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Long non-coding RNA LINC01116 acts as an oncogene in prostate cancer cells through regulation of miR-744-5p/UBE2L3 axis
Cancer Cell International volume 21, Article number: 168 (2021)
Long non-coding RNA (lncRNA) has been confirmed to exert a critical effect on the progression of tumors, including prostate cancer. Previous literature has demonstrated LINC01116 involves in activities of multiple cancers. However, the underlying role of LINC01116 in prostate cancer remains unclear.
qRT-PCR measured the expression of LINC01116 in prostate cancer cells. EdU experiment was used to detect cell proliferation. Transwell assays detected cell migration and invasion. Immunofluorescence staining and western blot assays were utilized to measure EMT progress. The binding relationship between RNAs was confirmed by a series of mechanism assays. In addition, rescue experiments were conducted to verify the relationship among RNAs.
LINC01116 was found to be highly expressed in prostate cancer cells. Functional assays indicated that inhibition of LINC01116 could suppress cell proliferation, migration, invasion and EMT progress. Also, miR-744-5p was proven to bind with LINC01116. Moreover, UBE2L3 was verified as the target gene of miR-744-5p. In rescue assays, we discovered that inhibited miR-744-5p or overexpressed UBE2L3 could offset the suppressive influence of silencing LINC01116 on prostate cancer cells.
Our study suggested that lncRNA LINC01116 acted as an oncogene in prostate cancer and accelerated prostate cancer cell growth through regulating miR-744-5p/UBE2L3 axis.
Statistics have showed that prostate cancer is confirmed to be the second prevalent cancer in male all over the world . Detection of prostate cancer has been advanced with the development of prostate specific antigen (PSA) screening, magnetic resonance imaging (MRI) and new prostate biopsy methods . Although the prognosis of patients with localized prostate cancer has been improved by radical prostatectomy and radiotherapy, currently available treatments have limited efficacy [3, 4]. Thus, it is of great interest to delve into the potential mechanism of prostate cancer and seek out novel perspective to better understand this cancer.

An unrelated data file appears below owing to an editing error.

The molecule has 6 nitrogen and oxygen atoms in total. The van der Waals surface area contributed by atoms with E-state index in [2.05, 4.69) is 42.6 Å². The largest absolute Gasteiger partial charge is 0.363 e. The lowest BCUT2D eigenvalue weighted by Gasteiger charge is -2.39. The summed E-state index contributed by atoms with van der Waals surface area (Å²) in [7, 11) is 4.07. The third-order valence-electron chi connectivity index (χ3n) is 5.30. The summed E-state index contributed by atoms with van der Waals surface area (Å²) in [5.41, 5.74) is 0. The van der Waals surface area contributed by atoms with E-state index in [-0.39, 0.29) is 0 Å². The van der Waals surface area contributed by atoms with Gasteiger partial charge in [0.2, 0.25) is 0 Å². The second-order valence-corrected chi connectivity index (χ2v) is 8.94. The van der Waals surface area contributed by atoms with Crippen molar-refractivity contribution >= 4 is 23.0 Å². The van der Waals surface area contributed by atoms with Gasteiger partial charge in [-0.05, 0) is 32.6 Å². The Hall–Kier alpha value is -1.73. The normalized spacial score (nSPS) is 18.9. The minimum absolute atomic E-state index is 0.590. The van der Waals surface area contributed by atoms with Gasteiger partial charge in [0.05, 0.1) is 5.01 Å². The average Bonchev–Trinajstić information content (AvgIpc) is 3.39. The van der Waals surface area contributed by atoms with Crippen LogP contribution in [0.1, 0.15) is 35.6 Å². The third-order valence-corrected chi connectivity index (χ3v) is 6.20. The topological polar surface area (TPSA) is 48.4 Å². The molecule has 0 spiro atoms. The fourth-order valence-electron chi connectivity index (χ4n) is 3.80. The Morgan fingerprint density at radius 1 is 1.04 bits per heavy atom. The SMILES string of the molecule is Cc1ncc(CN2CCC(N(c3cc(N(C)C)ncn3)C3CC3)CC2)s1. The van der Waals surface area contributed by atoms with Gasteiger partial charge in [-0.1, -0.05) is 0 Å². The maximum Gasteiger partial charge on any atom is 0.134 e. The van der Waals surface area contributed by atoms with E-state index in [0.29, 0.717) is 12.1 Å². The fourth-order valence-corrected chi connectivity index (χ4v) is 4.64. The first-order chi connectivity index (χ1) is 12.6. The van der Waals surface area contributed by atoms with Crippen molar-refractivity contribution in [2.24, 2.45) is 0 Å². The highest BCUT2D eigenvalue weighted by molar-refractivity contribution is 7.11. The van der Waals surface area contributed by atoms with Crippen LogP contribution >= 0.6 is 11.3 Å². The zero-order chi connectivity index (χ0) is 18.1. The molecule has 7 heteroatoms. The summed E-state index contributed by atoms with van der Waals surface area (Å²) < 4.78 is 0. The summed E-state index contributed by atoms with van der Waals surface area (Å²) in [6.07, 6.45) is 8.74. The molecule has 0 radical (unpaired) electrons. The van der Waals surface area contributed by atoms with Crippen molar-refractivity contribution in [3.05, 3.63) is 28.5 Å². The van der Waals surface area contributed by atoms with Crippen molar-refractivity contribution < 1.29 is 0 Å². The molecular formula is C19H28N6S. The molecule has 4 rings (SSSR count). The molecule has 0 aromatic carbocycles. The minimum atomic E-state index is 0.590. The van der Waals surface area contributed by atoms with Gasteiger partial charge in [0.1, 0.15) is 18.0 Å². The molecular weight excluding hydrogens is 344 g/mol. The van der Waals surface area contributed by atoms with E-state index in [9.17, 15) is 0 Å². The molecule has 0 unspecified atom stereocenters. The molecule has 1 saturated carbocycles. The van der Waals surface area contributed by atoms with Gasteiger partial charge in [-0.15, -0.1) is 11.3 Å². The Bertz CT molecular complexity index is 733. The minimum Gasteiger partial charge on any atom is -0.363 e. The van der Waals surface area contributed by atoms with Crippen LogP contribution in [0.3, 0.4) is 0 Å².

Long non-coding RNA (lncRNA) is the member of non-coding RNA family longer than 200 nt . In several studies, the mechanisms of lncRNA in a variety of cancers were revealed. Increasing evidence showed that changes in lncRNA expression contributed to cell proliferation and transformation in malignant tumors including prostate cancer . The significant role of lncRNAs in regulating the development of human cancer has been focused recently [7,8,9]. Salmena’s competitive endogenous RNA (ceRNA) theory provides new insights into the mechanism of lncRNA and its role in cancer . Long intergenic non-protein coding RNA 1116 (LINC01116) was found to be linked to overall survival rate of patients with breast cancer . Also, LINC01116 enhanced the progression of epithelial ovarian cancer through regulating cell growth and development . However, whether LINC01116 could function in prostate cancer is still not determined.
The main focus of the present study was to delve into the impact and potential mechanism of LIINC01116 in prostate cancer cells. Our study results manifested that LINC01116 presented abnormal expression in cancer cells. Silencing LINC01116 could inhibit the growth of cancer cells, as well as EMT process, by regulating miR-744-5p/ubiquitin conjugating enzyme E2 L3 (UBE2L3) axis. The study might provide a novel perspective in understanding prostate cancer.